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One of the most exquisite films about loss of innocence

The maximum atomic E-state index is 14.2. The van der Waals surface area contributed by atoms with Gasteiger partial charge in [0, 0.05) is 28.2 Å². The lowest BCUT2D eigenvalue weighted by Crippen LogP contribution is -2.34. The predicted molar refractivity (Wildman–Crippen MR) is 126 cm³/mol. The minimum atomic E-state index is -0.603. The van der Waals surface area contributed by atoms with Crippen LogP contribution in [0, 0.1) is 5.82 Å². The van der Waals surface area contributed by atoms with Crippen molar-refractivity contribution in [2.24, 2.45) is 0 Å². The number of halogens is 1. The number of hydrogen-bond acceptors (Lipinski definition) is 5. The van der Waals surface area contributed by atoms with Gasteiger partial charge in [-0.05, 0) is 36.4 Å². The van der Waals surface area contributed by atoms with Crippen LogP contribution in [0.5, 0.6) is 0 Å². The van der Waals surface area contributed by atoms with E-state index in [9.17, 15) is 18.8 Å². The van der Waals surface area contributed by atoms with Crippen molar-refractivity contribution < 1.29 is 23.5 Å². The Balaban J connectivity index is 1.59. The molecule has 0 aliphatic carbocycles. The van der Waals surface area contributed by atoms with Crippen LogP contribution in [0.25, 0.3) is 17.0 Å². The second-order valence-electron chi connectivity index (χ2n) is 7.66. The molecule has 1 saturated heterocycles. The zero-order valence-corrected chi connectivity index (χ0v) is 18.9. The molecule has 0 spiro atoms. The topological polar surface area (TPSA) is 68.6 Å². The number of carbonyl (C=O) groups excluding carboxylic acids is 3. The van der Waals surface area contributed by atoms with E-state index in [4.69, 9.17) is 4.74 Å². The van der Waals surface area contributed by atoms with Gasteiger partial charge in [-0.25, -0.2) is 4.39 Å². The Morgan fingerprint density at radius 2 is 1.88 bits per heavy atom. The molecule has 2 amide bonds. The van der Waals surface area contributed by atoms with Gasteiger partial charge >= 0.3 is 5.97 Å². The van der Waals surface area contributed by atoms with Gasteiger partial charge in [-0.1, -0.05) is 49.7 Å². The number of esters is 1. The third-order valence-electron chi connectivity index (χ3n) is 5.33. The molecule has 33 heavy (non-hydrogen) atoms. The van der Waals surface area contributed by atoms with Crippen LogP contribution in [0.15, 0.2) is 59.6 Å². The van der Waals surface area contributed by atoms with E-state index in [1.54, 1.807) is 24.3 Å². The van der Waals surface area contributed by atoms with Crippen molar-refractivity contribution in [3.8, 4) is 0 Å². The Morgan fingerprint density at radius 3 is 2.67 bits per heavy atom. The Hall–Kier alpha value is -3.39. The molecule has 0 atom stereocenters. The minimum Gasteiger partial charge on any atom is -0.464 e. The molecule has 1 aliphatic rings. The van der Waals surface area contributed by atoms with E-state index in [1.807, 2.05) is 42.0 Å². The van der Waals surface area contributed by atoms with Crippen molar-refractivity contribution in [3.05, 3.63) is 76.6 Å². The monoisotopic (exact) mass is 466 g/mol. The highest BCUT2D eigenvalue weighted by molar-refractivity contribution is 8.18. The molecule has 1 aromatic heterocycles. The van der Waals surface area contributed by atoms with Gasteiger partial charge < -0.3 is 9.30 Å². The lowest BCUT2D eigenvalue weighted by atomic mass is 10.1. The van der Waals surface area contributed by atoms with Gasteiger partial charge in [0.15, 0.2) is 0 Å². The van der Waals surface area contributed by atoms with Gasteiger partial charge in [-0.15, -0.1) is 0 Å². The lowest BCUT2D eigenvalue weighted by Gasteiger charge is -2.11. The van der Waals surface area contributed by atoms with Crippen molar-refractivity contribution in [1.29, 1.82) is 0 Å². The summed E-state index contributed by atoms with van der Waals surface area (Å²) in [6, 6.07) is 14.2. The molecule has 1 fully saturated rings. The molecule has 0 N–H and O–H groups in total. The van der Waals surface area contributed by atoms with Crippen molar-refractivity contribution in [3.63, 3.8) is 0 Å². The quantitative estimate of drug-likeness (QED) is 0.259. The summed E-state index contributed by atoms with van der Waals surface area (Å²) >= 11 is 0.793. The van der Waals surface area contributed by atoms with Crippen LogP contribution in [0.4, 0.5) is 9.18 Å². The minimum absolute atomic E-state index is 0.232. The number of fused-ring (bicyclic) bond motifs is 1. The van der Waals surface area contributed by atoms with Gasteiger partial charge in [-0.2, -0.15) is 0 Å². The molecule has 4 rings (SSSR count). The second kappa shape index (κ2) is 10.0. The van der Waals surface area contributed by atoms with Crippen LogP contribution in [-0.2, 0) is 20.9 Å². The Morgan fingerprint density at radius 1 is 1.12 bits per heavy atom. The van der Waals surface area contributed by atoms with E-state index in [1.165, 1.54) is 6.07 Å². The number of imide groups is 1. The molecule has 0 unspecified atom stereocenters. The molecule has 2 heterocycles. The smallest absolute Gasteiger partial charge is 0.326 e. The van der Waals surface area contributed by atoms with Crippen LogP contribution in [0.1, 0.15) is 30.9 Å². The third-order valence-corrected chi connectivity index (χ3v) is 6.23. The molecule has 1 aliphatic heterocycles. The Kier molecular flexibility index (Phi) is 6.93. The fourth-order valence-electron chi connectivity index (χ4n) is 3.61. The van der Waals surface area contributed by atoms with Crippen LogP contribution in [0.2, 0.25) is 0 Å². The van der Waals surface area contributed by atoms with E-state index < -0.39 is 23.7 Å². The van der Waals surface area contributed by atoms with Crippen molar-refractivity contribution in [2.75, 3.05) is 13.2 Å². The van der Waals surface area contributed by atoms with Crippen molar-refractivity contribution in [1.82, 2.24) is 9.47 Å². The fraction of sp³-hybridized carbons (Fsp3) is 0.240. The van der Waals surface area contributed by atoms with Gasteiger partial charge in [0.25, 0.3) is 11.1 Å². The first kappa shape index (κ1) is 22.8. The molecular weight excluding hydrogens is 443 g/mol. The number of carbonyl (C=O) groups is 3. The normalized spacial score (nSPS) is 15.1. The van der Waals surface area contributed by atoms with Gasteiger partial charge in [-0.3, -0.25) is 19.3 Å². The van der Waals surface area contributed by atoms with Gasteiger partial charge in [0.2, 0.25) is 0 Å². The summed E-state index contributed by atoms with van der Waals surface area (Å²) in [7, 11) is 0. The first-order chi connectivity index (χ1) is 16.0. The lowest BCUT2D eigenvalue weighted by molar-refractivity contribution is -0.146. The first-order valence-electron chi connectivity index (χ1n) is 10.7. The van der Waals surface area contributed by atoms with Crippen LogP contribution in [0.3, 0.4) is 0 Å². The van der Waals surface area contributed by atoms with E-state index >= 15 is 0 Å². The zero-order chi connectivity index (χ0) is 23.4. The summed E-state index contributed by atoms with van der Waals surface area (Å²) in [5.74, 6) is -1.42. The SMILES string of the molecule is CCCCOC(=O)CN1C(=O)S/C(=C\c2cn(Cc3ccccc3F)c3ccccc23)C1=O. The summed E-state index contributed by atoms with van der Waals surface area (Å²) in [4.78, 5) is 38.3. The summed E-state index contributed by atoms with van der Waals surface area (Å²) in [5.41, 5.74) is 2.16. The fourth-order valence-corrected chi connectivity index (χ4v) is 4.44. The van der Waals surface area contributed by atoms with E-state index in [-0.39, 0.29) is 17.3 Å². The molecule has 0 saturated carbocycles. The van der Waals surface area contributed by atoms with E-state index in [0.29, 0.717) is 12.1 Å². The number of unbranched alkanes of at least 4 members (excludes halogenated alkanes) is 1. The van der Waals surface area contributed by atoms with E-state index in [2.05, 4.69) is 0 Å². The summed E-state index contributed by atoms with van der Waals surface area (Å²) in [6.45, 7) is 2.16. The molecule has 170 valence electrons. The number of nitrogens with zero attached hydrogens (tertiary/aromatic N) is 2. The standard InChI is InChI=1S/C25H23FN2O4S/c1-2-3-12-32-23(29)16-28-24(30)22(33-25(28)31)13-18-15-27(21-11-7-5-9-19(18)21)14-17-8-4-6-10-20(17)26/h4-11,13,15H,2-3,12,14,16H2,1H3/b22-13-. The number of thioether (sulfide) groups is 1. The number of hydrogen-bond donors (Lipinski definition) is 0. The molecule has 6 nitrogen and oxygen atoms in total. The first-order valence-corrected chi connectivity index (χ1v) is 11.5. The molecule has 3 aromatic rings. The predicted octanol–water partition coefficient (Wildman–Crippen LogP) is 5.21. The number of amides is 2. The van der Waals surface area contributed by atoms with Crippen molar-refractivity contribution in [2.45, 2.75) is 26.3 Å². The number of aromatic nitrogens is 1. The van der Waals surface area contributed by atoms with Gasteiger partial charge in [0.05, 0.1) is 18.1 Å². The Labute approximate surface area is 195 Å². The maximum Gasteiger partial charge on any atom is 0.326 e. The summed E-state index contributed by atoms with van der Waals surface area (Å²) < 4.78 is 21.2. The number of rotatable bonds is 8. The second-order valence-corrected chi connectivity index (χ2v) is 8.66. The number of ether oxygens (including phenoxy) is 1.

This film starts from a wonderful concept. The psychological situation represented in Goethe's famous story is transplanted into adolescents in modern Paris. The structuring event (the suicide of Ismael's best friend) has already taken place when the film begins, and Doillon and his young actors do a magnificent job of convincing us of the trauma that this creates. What makes the film to totally memorable is the way that it seamlessly moves from a mystery story into an unforgettable examination of the vulnerability of young emotions. As Ismael and his classmates jump to conclusions and then discover the enigmatic Miren, we are dragged into their world and their sensibility. I have always (at least from 'La Drolesse' until the disaster of 'Les Petites Freres') believed that Doillon was the only truly great French director of his generation. But this great little masterpiece seems to even take him to a higher level. This is one of the very few films that demonstrates that the greatest pain in life comes from falling in love with the inaccessible. Thank you, Jacques.
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